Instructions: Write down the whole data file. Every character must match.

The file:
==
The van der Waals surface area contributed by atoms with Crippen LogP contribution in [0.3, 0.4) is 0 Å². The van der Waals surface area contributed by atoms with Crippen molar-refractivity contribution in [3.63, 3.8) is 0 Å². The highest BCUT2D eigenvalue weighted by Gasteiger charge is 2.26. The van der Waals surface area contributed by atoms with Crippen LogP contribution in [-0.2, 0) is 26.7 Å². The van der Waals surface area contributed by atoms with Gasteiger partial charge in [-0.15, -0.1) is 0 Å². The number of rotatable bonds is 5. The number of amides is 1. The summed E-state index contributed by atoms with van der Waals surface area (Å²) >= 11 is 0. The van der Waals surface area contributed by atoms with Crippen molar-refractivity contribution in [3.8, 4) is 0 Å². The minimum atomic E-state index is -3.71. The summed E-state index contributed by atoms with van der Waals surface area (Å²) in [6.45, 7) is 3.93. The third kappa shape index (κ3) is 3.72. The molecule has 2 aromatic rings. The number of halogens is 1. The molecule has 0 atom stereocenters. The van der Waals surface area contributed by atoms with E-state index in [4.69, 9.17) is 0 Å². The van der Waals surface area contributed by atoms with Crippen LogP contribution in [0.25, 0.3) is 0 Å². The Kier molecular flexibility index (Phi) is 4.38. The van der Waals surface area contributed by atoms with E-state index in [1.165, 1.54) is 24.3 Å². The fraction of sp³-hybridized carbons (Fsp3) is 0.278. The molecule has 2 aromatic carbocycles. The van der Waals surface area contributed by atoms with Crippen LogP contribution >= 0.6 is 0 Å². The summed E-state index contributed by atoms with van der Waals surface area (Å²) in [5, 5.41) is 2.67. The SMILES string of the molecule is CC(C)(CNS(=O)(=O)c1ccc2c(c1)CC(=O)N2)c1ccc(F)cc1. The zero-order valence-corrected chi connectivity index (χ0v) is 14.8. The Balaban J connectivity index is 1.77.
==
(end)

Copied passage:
The van der Waals surface area contributed by atoms with Crippen LogP contribution in [0.3, 0.4) is 0 Å². The van der Waals surface area contributed by atoms with Crippen molar-refractivity contribution in [3.63, 3.8) is 0 Å². The highest BCUT2D eigenvalue weighted by Gasteiger charge is 2.26. The van der Waals surface area contributed by atoms with Crippen LogP contribution in [-0.2, 0) is 26.7 Å². The van der Waals surface area contributed by atoms with Gasteiger partial charge in [-0.15, -0.1) is 0 Å². The number of rotatable bonds is 5. The number of amides is 1. The summed E-state index contributed by atoms with van der Waals surface area (Å²) >= 11 is 0. The van der Waals surface area contributed by atoms with Crippen molar-refractivity contribution in [3.8, 4) is 0 Å². The minimum atomic E-state index is -3.71. The summed E-state index contributed by atoms with van der Waals surface area (Å²) in [6.45, 7) is 3.93. The third kappa shape index (κ3) is 3.72. The molecule has 2 aromatic rings. The number of halogens is 1. The molecule has 0 atom stereocenters. The van der Waals surface area contributed by atoms with E-state index in [4.69, 9.17) is 0 Å². The van der Waals surface area contributed by atoms with Crippen LogP contribution in [0.25, 0.3) is 0 Å². The Kier molecular flexibility index (Phi) is 4.38. The van der Waals surface area contributed by atoms with E-state index in [1.165, 1.54) is 24.3 Å². The fraction of sp³-hybridized carbons (Fsp3) is 0.278. The molecule has 2 aromatic carbocycles. The van der Waals surface area contributed by atoms with Crippen LogP contribution >= 0.6 is 0 Å². The summed E-state index contributed by atoms with van der Waals surface area (Å²) in [5, 5.41) is 2.67. The SMILES string of the molecule is CC(C)(CNS(=O)(=O)c1ccc2c(c1)CC(=O)N2)c1ccc(F)cc1. The zero-order valence-corrected chi connectivity index (χ0v) is 14.8. The Balaban J connectivity index is 1.77.